For several weeks this winter, our Old St. Paul’s front sign read: Black Lives Matter. In our Sunday forums, we often discuss not only issues of equality in relation to race, but also to gender and sexual orientation as well. (In fact, one of the first forums I attended at Old St. Paul’s was on feminism and the Church, led by Youth Minister Jessica Sexton.) Right now, our vestry is working to get a new ramp installed to enhance ease of accessibility to the church building, showcasing our commitment to also reach out to people regardless of ability or disability. What’s more, Old St. Paul’s continues to actively look for new ways to strengthen and reach out to the fullness of its community, both in and outside of the Church (hence, the number of forums now dedicated to addressing social justice issues).
As a feminist, as someone who spent part of her childhood as a P.K. (a preacher’s kid), who has family members of different races and sexual orientations, who’s lived through a parents’ divorce, who acknowledges evolution and climate change, and who’s had close family members suffer everything from severe illness to death to imprisonment, I have experienced some of the best and worst of church communities. Old St. Paul’s, however, has proven to be nothing but supportive, open-minded, and welcoming—a place dedicated to not only being a true and constructive member of its colorful community, but to encouraging this kind of belonging and community within others.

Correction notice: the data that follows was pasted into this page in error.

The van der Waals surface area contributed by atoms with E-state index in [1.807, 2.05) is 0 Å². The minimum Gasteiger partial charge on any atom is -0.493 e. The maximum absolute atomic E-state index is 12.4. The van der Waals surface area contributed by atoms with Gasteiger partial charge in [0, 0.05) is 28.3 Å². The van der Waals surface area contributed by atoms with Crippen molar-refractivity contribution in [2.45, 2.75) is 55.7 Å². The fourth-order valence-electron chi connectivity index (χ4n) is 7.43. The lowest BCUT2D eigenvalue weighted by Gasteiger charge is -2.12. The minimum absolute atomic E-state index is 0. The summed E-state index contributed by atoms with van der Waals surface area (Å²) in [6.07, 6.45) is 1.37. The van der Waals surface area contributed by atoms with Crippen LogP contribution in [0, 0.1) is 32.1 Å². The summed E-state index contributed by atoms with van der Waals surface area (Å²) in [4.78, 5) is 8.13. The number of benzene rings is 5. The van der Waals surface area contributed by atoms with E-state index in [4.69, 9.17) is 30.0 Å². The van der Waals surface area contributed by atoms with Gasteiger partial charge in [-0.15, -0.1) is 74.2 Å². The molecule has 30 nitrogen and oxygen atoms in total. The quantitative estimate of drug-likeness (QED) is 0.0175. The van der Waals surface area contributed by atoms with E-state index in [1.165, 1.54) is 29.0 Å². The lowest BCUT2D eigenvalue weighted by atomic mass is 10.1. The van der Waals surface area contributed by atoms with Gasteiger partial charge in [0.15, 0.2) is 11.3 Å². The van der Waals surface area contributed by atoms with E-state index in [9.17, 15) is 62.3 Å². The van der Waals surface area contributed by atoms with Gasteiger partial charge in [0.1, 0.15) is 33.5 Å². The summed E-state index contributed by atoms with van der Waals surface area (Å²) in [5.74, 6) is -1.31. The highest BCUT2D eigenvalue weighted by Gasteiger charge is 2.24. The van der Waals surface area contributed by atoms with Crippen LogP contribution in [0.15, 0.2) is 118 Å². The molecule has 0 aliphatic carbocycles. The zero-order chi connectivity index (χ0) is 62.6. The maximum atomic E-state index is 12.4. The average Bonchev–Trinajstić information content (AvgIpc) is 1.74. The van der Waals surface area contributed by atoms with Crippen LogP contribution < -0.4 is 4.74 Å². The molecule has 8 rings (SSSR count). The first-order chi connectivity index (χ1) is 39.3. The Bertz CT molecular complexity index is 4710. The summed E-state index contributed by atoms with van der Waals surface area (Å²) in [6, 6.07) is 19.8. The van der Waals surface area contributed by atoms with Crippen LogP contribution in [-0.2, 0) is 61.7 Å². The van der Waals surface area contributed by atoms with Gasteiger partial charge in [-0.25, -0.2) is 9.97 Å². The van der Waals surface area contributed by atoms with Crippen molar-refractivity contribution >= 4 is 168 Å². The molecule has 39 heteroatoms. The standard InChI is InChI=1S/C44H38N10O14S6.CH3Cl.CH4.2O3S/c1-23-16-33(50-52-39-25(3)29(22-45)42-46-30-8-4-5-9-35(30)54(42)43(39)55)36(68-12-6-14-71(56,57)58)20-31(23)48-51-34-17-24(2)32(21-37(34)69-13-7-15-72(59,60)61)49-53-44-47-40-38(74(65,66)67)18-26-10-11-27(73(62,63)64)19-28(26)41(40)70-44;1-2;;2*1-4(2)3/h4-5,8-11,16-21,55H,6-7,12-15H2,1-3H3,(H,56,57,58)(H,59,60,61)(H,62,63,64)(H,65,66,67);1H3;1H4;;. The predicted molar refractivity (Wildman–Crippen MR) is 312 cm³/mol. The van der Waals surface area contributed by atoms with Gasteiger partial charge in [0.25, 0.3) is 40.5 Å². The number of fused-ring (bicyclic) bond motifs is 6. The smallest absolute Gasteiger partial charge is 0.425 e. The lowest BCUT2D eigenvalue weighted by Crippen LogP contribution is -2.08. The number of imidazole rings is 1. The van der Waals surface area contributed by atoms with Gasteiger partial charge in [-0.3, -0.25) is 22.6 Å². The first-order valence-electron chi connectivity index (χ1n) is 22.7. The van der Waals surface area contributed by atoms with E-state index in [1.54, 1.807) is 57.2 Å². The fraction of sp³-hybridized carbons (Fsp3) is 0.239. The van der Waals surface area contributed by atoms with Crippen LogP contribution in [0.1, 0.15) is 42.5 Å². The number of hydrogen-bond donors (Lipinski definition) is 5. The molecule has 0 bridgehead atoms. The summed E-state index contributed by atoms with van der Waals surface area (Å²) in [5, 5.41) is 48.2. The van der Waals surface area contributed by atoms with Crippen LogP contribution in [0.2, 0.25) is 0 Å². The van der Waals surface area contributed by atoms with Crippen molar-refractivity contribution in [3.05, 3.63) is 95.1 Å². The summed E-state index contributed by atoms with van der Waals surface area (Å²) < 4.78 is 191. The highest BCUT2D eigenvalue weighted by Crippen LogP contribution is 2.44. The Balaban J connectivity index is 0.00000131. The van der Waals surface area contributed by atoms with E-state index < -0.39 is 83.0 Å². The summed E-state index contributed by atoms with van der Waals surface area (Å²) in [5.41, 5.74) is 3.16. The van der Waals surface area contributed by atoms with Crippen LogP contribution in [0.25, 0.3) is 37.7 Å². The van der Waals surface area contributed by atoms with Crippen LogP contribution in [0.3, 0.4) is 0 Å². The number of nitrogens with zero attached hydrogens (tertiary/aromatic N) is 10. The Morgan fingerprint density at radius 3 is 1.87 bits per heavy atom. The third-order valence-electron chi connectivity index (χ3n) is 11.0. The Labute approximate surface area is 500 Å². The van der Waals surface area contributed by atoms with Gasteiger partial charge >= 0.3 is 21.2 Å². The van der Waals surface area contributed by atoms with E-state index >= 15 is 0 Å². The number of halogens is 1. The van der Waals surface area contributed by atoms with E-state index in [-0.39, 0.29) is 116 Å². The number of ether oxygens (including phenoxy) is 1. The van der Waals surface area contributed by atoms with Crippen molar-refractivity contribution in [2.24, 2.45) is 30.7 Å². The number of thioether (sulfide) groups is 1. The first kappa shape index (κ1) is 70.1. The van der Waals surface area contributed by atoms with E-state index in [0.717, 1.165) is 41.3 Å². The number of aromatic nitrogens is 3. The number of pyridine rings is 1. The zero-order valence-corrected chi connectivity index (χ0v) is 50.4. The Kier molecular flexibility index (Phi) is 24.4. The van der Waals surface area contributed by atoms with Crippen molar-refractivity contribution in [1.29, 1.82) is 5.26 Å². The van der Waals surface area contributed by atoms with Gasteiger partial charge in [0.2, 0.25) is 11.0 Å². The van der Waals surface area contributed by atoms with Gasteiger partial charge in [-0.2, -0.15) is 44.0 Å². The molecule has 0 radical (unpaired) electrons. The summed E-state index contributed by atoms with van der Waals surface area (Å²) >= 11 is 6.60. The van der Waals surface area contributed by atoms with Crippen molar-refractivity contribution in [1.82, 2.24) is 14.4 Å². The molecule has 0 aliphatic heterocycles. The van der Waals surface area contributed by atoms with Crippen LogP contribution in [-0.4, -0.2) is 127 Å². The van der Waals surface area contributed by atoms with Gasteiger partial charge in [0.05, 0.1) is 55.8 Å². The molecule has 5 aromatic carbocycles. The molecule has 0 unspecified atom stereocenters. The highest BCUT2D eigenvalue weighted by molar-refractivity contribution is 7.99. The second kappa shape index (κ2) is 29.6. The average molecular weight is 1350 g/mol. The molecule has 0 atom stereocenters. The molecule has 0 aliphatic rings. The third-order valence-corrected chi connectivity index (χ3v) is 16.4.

As a Christian, I have learned that, if you want to consider yourself as belonging to a community or family—whether it’s as an American, Christian, sister, friend, etc.—then you can’t simply come to the parties and celebrate the community’s accomplishments. You have to be there to help shoulder the burdens, pains, and debts of your community as well. At Old St. Paul’s, I’ve been blessed to see just this kind of belonging and community exemplified week after week in both its clergy and laypeople.
My husband and I have attended Old St. Paul’s for just over a year, and we’ve now decided to be officially confirmed this upcoming March. As my confirmation date approaches, I find myself filled with joy, gratefulness, and a renewed sense of belonging. I believe I have found a place where I know I’ll have friends when I need them, and where I will always be honored and glad to extend my hand when called upon.
For more conversation regarding Community and belonging, be sure to check out The Rev. Mary Stanley’s recent post, “The Cost of Community.”